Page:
COMMON CAT BEHAVIOR ISSUES
There are some common issues that cat owners might experience. Some of the more common issues include excessive meowing, litter box problems and scratching furniture. All three of these behaviors can be easily corrected.
Some cats are more vocal than others. "Talking" is part genetic (some breeds like Siamese are more prone to it) and part learned behavior. You may have innocently reinforced this by talking back to your cat when it meows, playing with her, feeding her or even yelling at her. Like children, cats can view negative attention as better than none at all. There are several ways to correct this behavior. Do not reward your cat for meowing. Instead, give her attention when she is being quiet. Wait for a moment of silence before feeding her. If you give in at all during this corrective process, you will have to start all over again! Make sure the litterbox is kept clean and he/she has fresh water at all times. Another way to curb the “talking” is to make sure that all of your cat’s needs are met. Cats need attention and interaction so it’s important to allow time for playing with and petting your cat in your daily schedule. Provide your cat with stimulation such as cat toys, catnip and food cubes. Cats can also meow to express discomfort, pain or agitation. Females in heat will meow excessively to attract males. Unneutered males will yowl in conjunction with mating. Getting your pet spayed or neutered may cut down the vocalizations, if not eliminate them completely.
One of the more undesirable cat problems involves the litter box. Some cats are very particular about their litter box being clean. They can also be particular about the type of litter box. Some may not want to share their box. For this reason, having the same number of litter boxes as cats is recommended. If your cat goes somewhere other than their litter box, it is extremely important to clean that spot immediately with an odor removing cleaner because the smell will draw them back to that spot.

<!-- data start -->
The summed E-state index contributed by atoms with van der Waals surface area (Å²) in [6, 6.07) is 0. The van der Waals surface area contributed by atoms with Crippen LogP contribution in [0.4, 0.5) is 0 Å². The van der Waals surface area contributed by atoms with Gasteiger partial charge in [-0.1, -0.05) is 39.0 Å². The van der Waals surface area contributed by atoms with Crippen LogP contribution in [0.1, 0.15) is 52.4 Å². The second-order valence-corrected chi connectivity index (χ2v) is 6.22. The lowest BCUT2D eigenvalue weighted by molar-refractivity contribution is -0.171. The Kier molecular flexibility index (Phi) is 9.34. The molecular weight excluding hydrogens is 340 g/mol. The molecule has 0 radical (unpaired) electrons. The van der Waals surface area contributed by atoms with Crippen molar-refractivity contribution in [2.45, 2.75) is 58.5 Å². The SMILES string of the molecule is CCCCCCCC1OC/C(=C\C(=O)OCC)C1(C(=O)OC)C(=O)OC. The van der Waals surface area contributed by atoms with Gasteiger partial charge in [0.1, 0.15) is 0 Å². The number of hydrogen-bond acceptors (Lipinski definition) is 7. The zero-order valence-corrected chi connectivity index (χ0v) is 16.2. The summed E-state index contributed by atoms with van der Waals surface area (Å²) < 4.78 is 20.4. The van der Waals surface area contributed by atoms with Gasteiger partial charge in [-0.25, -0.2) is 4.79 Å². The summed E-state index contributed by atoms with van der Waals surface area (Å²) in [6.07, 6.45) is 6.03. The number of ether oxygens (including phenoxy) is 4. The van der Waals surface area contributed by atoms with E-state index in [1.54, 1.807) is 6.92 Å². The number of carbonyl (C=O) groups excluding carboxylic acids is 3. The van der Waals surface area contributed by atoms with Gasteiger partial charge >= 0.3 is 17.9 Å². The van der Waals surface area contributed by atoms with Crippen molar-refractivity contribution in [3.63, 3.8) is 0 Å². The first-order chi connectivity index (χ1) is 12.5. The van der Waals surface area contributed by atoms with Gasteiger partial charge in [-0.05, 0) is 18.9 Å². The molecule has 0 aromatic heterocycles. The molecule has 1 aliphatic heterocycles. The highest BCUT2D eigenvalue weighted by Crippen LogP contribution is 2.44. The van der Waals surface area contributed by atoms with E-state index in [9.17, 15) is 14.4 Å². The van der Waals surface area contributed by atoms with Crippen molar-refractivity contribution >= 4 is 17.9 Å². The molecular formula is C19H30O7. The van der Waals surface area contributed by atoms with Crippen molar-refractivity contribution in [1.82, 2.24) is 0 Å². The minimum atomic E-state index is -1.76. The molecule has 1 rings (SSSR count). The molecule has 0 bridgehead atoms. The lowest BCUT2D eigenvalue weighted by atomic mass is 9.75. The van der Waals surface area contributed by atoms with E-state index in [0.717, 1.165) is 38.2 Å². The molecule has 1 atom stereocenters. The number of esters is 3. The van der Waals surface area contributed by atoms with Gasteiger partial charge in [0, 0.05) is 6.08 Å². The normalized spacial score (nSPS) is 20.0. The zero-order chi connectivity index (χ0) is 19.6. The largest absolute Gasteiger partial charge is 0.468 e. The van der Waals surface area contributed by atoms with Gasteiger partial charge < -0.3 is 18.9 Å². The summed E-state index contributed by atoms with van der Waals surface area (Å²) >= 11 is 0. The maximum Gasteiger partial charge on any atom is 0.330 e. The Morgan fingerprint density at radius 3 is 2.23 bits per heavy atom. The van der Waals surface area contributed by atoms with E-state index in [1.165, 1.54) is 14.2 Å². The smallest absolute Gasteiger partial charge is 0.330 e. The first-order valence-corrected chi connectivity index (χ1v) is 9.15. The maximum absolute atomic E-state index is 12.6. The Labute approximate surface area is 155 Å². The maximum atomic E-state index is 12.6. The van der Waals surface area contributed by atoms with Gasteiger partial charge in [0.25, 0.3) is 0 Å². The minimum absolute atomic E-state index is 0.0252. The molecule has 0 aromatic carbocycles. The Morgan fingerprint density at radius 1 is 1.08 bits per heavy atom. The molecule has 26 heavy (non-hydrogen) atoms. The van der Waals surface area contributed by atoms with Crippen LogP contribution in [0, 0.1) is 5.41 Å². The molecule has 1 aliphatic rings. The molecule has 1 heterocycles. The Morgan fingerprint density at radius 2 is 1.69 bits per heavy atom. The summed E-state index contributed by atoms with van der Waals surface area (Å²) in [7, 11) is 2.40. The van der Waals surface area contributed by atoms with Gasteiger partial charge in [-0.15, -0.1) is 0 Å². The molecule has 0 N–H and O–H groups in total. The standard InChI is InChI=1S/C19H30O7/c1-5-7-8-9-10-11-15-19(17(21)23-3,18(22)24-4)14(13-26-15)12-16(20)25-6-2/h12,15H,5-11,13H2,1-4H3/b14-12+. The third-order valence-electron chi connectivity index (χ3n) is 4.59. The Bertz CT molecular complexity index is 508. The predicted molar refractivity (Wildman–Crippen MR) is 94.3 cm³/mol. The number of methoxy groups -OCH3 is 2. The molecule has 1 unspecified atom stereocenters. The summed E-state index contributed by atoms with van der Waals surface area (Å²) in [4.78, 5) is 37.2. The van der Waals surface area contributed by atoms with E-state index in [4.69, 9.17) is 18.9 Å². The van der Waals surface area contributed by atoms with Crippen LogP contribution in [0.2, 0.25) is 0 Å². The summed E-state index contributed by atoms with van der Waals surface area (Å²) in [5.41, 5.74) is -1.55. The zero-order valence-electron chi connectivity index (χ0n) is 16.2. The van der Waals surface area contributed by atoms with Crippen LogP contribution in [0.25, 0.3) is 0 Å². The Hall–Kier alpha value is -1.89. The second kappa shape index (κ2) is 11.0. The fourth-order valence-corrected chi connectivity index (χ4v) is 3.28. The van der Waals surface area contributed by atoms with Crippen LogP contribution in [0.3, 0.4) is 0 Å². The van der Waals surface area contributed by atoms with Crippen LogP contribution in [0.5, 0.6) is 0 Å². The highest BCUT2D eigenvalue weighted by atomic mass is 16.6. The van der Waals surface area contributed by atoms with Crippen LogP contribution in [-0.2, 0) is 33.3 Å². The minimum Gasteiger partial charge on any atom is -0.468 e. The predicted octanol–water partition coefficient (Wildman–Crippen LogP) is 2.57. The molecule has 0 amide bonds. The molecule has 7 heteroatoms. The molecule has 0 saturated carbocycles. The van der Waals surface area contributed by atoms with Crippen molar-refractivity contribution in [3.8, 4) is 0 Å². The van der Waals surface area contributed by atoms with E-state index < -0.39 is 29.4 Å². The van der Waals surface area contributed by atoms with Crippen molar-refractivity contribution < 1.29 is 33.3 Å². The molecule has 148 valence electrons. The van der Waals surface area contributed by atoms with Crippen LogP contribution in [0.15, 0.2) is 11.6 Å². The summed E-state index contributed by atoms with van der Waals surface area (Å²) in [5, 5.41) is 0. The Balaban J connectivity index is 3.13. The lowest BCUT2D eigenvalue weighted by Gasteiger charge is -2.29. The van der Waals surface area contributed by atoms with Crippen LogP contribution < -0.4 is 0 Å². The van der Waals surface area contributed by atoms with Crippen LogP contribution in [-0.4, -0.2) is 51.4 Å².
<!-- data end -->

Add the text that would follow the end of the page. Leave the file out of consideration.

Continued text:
Another common problem that some cat owners experience is inappropriate scratching. Scratching is natural for cats for several reasons. Cats lose the sheath of their nail by scratching rough surfaces. Scratching also helps your cat release pent up energy or emotional stress. Although it’s natural for cats, it can wreak havoc on your furniture. The best way to curb this behavior is to redirect it to a proper scratching post. Once you find the right scratching post for your cat or kitten, it is important not to put the cat’s paws on the post for him/her. Cats don’t like to be handled this way. It may create a negative association with the post. Instead, get the cat interested by playing interactive games around the post. Your cat will begin to scratch the post as a way to relieve pent up excitement. Give her plenty of praise when she does. In the meantime, you need to make your furniture less appealing. You can do this several ways. Cover the furniture with aluminum foil or Sticky Paws, a transparent product that prevents your cat from scratching the surface. There are also repellant sprays you can put on your furniture, but they aren’t affective on all cats. When behavior modification doesn’t work, you can try a product known as Soft Paws. These colorful plastic caps can be glued on your cat’s claws. She can go through the motions of scratching and get enjoyment out of it without causing damage to your furniture. The caps will need to be replaced every three months after your cat’s claws are trimmed.
With any behavior problem, patience is key. It takes time for cats to learn behaviors. Often, it will take even more time to unlearn them. In order to make the changes permanent, you need to be very consistent and allow your cat time to adjust.